How does Discord make money?

By   |   Verified by Andrew Boyd   |   Updated 9th June 2021

How Discord makes money
  • Explore how Discord generates revenues.
  • Read about Discord’s growth strategy.
  • See who they compete with.

Do you wonder how Discord makes money? This app is popular with gamers and live-streamers, allowing them to join "servers" which act as communities. The company has several revenue streams, and this article details how Discord earns income from its services.

Discord makes money by offering its users a paid subscription service as an enhancement for its core free product, and it also earns from games sold through the platform and on "boosting" servers.

Founded in 2015, Discord has headquarters in San Francisco. With over 100 million users, the company continues to grow, thanks to its adoption by the global gaming and live-streaming community. Discord operates over 6.7 million servers, with compatibility for iPhone, Android, Mac, PlayStation, Xbox, and PC devices.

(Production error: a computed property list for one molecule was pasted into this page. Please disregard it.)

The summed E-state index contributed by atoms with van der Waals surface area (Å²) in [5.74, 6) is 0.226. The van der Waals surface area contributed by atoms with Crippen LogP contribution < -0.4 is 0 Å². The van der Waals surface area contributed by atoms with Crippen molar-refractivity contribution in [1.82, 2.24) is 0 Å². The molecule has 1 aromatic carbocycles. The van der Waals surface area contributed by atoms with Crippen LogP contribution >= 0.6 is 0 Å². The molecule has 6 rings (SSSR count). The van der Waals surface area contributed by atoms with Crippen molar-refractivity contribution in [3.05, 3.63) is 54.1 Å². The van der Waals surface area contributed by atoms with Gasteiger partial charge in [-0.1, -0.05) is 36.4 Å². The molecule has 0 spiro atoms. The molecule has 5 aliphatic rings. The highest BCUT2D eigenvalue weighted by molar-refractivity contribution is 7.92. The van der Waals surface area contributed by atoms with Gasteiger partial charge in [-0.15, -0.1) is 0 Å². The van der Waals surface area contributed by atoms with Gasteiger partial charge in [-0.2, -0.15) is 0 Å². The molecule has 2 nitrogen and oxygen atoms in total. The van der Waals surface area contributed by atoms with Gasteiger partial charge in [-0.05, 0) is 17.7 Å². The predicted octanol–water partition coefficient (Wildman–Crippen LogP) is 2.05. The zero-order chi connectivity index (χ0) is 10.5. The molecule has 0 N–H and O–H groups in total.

What does Discord do?

Discord offers users the chance to set up servers where they can attract an audience for streaming events online. Essentially, the server acts as a community hub, displaying relevant content for those on the server.

The owner of the server moderates the community as they see fit. The app offers chat functionality enabling the community to chat with each other during events.

How does Discord work?

Discord's chat application is the current choice for live-streamers and gamers. The Discord platform supports community communications through voice chat, text, and video calling. The Discord app is currently available for all Android and iOS devices, as well as all major gaming platforms including Mac, PC, Xbox, and PlayStation.

Discord lets its users organize themselves in communities or groups, known as servers. It shares similarities to Slack, offering users the chance to fill the server with several channels to discuss and comment on various topics.

Users can join up to 100 servers, accessing public ones through links or receive an invitation to a private server. Servers have caps on the number of channels they can join, with the maximum for any Discord server being 500 channels.